The food crisis is here, and it will only get worse
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Posted: 14 June 2022 | Chris Elliott | No comments yet
Professor Chris Elliott covers five areas in which the UK food system has been heavily impacted by the Ukrainian-Russian conflict and Brexit.
I and other commentators have warned for some time about a looming food crisis in the UK, and most of these predictions have, unfortunately, come true. The crisis is among us for all to see.
There are many reasons for this crisis, but the global energy plight brought about by the war in Ukraine is undoubtedly the main accelerator.
The energy crisis
The cost of transportation in terms of retail food prices ranges between 29 and 48 percent, depending on the distances travelled.1 With fuel being the biggest cost of transportation, the enormous impact that oil prices have on food prices suddenly becomes clear. But the energy costs are having even more adverse effects on our national food security; the recent announcement that the UK’s largest fertiliser plant is shutting down is an example of this. The reasons given by its owner Cargill were around the cost of gas to run the plant. Not only will this announcement make fertiliser more expensive and harder to obtain for farmers, but the loss of the carbon dioxide – a by-product of fertiliser production – will have huge implications for food manufacturers where it is used in food packaging and chilling.
While many of our politicians will tell us (frequently), it is the energy crisis that’s the reason for the food price hikes, we cannot forget the consequences of Brexit. Labour shortages leading to crops left to rot in the ground is quite simply unforgettable and unforgiveable. The notion that we can import our way out of food shortages, arguably caused in part by Brexit, have been shown to be a complete misreading of the complexities of the world’s food supply system. The lack of foresight around climate change, the growing economic powers and food needs of other countries is frankly shocking.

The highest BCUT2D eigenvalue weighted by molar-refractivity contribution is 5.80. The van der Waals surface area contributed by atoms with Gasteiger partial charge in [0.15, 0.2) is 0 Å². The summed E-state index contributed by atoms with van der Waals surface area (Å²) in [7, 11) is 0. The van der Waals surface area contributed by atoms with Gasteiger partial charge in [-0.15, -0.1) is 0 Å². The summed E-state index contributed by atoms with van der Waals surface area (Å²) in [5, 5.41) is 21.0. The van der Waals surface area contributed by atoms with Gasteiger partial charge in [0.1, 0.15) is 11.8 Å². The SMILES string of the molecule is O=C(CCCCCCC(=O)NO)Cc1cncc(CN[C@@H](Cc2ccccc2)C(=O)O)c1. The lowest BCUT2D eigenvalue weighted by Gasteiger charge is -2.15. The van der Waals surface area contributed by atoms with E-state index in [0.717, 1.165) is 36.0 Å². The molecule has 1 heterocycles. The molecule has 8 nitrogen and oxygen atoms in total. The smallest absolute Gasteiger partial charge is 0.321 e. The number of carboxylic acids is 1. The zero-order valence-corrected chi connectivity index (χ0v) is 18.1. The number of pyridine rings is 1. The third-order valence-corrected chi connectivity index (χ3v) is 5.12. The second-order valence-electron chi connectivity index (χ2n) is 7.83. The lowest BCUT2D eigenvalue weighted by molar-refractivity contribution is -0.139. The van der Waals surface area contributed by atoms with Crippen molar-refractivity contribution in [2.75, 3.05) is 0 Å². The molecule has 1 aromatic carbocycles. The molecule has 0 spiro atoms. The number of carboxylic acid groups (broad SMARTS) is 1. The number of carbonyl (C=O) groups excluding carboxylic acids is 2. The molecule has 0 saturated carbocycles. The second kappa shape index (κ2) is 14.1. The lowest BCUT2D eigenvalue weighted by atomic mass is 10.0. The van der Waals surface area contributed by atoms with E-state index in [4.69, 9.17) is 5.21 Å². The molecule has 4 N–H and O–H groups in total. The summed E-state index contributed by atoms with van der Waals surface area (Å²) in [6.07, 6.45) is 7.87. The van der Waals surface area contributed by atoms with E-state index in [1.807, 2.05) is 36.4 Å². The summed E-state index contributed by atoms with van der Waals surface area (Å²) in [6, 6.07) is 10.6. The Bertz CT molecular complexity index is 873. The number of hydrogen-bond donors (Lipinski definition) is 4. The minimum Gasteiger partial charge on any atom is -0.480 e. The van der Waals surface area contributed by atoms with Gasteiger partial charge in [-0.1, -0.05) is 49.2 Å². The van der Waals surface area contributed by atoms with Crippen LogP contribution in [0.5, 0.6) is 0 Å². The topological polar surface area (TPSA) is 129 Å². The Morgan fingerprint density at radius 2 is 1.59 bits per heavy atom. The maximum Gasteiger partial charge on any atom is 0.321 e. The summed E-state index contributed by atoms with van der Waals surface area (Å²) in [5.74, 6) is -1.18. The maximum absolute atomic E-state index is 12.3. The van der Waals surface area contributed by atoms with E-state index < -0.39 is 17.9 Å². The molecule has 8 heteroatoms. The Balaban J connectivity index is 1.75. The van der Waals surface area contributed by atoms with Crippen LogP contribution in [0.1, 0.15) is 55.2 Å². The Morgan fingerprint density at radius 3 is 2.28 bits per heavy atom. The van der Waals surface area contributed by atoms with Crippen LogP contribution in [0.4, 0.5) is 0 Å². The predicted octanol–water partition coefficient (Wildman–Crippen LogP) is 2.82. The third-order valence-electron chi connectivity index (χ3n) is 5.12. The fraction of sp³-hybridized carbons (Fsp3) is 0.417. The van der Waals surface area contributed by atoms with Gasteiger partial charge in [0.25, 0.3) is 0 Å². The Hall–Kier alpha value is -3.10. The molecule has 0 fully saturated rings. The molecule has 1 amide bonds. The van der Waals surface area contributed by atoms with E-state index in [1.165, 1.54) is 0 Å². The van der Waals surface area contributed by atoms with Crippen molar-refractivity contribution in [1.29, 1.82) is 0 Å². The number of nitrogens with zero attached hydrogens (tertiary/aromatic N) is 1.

Food banks lose support
Food banks seem to have become the norm in the UK now. The morality of thinking that this is acceptable is beyond questionable, but not the focus of this particular column. Rather, I’d like to highlight that shortages of food are now being reported by many foodbanks around the country. The reason for this is as result of donations falling, as those who once supported such facilities are no longer financially able to. Consequently, the very worst-off in our society yet again get punished the most.
Rising costs and lower quality food
I was also talking to a large poultry company recently which told me sales had fallen quite dramatically over recent times. Chicken has, for a long time, been thought of as the cheapest form of animal protein and a healthy meal option. While supermarket sales have also dropped, the sale of chicken has been more heavily impacted. This leads me to believe that lower price, lower quality and highly processed foods are the options now being sought out to try and make ends meet. Such decisions are very understandable, but the impact this will have on our health, especially children’s, cannot be understated.
In addition, further concerns about child nutrition, and more specifically infants, are emerging. I was again reliably informed that some parents who are struggling to find the money to purchase infant formula are now ‘cutting it’ with rice. The idea being that rice is energy rich and much cheaper than infant formula. What few understand is the devastating risks associated with such practices, as infants are being exposed to relatively high levels of arsenic which is present in most rice sold in the UK. While adults can tolerate this level of contaminant without any health issues, in infants this can lead to moderate to severe intellectual disability. Perhaps the Food Standards Agency should step in and issue a warning against such a practice…
A rise in foodborne illness
My last and worrying piece of evidence is that I hear anecdotally of more cases of food poisoning occurring. This has been blamed on the reluctance to dispose of food that is well past its use by date. While for some foods this doesn’t pose a significant health risk, in other cases it’s like playing Russian roulette with the health of families.
The sad truth
We are now truly in a bad situation and there are no signs of a short- or even medium-term fix. While governments across the globe face the same food crisis, surely one of the richest economies in the world (as we are often reminded) can help alleviate the anguish being felt by so many families across our nation.
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